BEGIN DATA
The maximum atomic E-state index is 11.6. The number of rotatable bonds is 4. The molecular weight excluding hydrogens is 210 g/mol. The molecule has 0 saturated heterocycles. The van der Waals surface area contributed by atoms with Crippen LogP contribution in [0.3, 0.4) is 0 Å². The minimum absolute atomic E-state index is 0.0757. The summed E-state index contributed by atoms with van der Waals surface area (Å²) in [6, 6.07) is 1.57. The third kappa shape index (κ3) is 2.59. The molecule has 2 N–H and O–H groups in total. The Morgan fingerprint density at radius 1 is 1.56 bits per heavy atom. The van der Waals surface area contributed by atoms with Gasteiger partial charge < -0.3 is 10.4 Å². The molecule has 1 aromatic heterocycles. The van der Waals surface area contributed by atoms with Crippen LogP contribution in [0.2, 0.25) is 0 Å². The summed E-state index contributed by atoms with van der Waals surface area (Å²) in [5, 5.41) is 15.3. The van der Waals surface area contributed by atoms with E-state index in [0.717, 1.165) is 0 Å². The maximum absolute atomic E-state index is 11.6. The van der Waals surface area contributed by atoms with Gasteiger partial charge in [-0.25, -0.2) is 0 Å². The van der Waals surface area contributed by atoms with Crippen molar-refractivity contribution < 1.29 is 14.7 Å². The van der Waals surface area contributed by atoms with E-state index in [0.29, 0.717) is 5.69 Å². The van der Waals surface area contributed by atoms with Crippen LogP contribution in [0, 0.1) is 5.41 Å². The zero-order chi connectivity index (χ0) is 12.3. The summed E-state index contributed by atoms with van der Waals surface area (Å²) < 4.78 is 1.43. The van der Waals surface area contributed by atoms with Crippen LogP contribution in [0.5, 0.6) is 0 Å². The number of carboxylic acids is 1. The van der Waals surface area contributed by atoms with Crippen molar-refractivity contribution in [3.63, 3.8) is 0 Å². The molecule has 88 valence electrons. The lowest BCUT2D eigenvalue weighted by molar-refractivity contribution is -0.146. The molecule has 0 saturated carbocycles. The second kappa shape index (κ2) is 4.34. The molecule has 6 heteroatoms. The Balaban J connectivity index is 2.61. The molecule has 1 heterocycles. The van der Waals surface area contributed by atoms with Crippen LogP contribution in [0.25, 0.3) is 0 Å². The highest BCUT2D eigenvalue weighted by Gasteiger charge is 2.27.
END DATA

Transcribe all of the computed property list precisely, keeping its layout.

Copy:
The maximum atomic E-state index is 11.6. The number of rotatable bonds is 4. The molecular weight excluding hydrogens is 210 g/mol. The molecule has 0 saturated heterocycles. The van der Waals surface area contributed by atoms with Crippen LogP contribution in [0.3, 0.4) is 0 Å². The minimum absolute atomic E-state index is 0.0757. The summed E-state index contributed by atoms with van der Waals surface area (Å²) in [6, 6.07) is 1.57. The third kappa shape index (κ3) is 2.59. The molecule has 2 N–H and O–H groups in total. The Morgan fingerprint density at radius 1 is 1.56 bits per heavy atom. The van der Waals surface area contributed by atoms with Gasteiger partial charge < -0.3 is 10.4 Å². The molecule has 1 aromatic heterocycles. The van der Waals surface area contributed by atoms with Crippen LogP contribution in [0.2, 0.25) is 0 Å². The summed E-state index contributed by atoms with van der Waals surface area (Å²) in [5, 5.41) is 15.3. The van der Waals surface area contributed by atoms with E-state index in [0.717, 1.165) is 0 Å². The maximum absolute atomic E-state index is 11.6. The van der Waals surface area contributed by atoms with Gasteiger partial charge in [-0.25, -0.2) is 0 Å². The van der Waals surface area contributed by atoms with Crippen molar-refractivity contribution < 1.29 is 14.7 Å². The van der Waals surface area contributed by atoms with E-state index in [0.29, 0.717) is 5.69 Å². The van der Waals surface area contributed by atoms with Crippen LogP contribution in [0, 0.1) is 5.41 Å². The zero-order chi connectivity index (χ0) is 12.3. The summed E-state index contributed by atoms with van der Waals surface area (Å²) < 4.78 is 1.43. The van der Waals surface area contributed by atoms with Crippen LogP contribution in [0.5, 0.6) is 0 Å². The number of carboxylic acids is 1. The van der Waals surface area contributed by atoms with Crippen molar-refractivity contribution in [3.63, 3.8) is 0 Å². The molecule has 88 valence electrons. The lowest BCUT2D eigenvalue weighted by molar-refractivity contribution is -0.146. The molecule has 0 saturated carbocycles. The second kappa shape index (κ2) is 4.34. The molecule has 6 heteroatoms. The Balaban J connectivity index is 2.61. The molecule has 1 heterocycles. The van der Waals surface area contributed by atoms with Crippen LogP contribution in [0.25, 0.3) is 0 Å². The highest BCUT2D eigenvalue weighted by Gasteiger charge is 2.27.